Issue here is, can we provide an academic ambiance in India that inculcate all the qualities listed above to our students? If not, why not go abroad for a postdoc? Even if scientists have nationalities, does science have a nation of its own? In the zeal of nationalism, if we ignore the importance of good training, aren’t we encouraging poor quality work in India?
What is lacking in Indian training? In the Internet era, what academic ambience does an average lab in USA/Europe provide that a top scientist in India can’t provide? The answer may be a place where a large number of high-quality researchers work or visit (for collaborations or for seminars and conferences); this provides a setting for students to acquire abilities to do independent research, even if their immediate mentors/supervisors are less capable of providing necessary training. A place with large number of excellent people provides necessary criticism to the work of young researchers, which helps to enhance the quality of the training. Such places also provide insights into interesting historical anecdotes of scientific discoveries, personalities and nuisances of developing a new technology or experimental methodology. When I was doing my PhD in Cambridge (the original one in UK and not its poor imitation in USA!), amongst many people I interacted with, I specifically remember talking to HLK Whitehouse. The grand old man would talk to me about genetics and geneticists of an entire century, most of whom he had personally met. Unless we reach such a critical number of excellent people in an organization, not just in the same city, we will continue to export our PhD students. Also, we do not have sufficient number of biological researchers for our PhD students to choose based on their research interests. Money too is an important factor in life. As of today, a senior PhD student earns up to Rs 18,000 per month + HRA. A postdoc fellowship begins at Rs 21,000 per month + HRA. A mere Rs 3000 increase! What social security are we providing to a person of age ~27-28 years? Most of our students come from middle-class, often the culture demands that they take care of their parents and marriage of siblings. What rights do we, who enjoy huge increase in salary after the 6th pay commission, have in asking our PhD students to do postdoctoral work in India. Thus, we neither provide the right academic ambience nor pay our postdocs well enough.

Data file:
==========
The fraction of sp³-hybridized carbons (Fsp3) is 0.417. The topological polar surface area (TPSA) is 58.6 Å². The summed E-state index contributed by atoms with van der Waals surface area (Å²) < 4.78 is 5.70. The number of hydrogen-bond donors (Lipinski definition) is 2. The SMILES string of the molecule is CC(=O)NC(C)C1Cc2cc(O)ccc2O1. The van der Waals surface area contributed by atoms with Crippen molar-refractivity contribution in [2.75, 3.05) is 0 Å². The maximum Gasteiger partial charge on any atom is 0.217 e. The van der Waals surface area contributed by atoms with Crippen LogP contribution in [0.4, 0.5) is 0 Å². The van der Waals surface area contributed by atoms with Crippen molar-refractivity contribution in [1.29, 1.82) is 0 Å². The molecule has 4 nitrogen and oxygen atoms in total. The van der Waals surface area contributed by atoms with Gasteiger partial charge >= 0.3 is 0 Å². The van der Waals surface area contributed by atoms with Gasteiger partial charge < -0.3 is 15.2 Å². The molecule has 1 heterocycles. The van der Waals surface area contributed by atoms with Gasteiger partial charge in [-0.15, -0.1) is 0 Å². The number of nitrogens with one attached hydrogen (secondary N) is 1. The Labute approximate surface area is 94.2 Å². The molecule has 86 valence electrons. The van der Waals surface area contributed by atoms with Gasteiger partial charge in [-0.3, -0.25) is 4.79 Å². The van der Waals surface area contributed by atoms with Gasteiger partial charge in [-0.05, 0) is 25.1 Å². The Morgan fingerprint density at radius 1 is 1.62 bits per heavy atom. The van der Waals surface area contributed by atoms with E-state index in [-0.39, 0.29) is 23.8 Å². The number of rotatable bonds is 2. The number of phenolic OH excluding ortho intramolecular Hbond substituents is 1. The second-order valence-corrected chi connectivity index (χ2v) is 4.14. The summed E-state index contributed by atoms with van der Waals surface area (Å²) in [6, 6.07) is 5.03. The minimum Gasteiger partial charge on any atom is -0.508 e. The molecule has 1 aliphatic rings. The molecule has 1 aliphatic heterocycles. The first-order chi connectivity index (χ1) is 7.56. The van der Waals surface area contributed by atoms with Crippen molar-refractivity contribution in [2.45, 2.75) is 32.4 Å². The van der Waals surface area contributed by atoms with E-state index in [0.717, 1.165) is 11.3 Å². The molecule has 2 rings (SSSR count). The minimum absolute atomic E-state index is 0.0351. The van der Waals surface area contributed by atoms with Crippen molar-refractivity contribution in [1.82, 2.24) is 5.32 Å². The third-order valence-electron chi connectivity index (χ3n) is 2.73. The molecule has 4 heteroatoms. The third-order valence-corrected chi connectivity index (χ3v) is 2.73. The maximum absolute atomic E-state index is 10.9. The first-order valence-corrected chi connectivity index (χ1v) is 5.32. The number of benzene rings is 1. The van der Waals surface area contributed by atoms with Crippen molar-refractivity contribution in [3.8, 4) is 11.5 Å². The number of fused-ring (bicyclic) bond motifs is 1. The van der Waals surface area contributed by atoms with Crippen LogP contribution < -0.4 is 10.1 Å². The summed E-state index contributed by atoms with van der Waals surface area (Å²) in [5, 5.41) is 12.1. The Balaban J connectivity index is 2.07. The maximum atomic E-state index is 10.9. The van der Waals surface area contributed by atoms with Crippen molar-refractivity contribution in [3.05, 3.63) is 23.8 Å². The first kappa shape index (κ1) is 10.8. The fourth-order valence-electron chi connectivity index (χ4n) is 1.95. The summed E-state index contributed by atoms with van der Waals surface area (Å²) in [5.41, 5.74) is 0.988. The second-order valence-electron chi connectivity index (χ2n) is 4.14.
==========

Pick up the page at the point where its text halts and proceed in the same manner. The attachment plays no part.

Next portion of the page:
I am in no way undermining the abilities and importance of PhD students in academic research. They are doing their best. They are the real force behind Indian biological research. What worries me is that we are not providing better learning opportunities to these enthusiastic PhD students. If developing a strong postdoc culture in India is a distant reality (although with so many new Universities and research institutes, there are hopes for an Indian academia, within the next 15-20 years, which competes with itself and sufficient peer review happens within the community), can we at least ensure better training to our PhD students such that soon after their PhD they become independent researchers? Interestingly, whenever a fresh PhD graduate is appointed as a faculty, it is almost always (at least in the recent years) she/he with the PhD degree obtained in India. This reflects the fact that selection is based on the ability of the candidate to become an independent researcher and not based on the label “just returned” from a foreign land!
In this context, some of the new initiatives such as Early Career fellowship of Welcome Trust-DBT India Alliance and INSPIRE faculty scheme of DST, which provide better career opportunities to well trained and gifted individuals, can hope to bring in refreshing changes to Indian academia.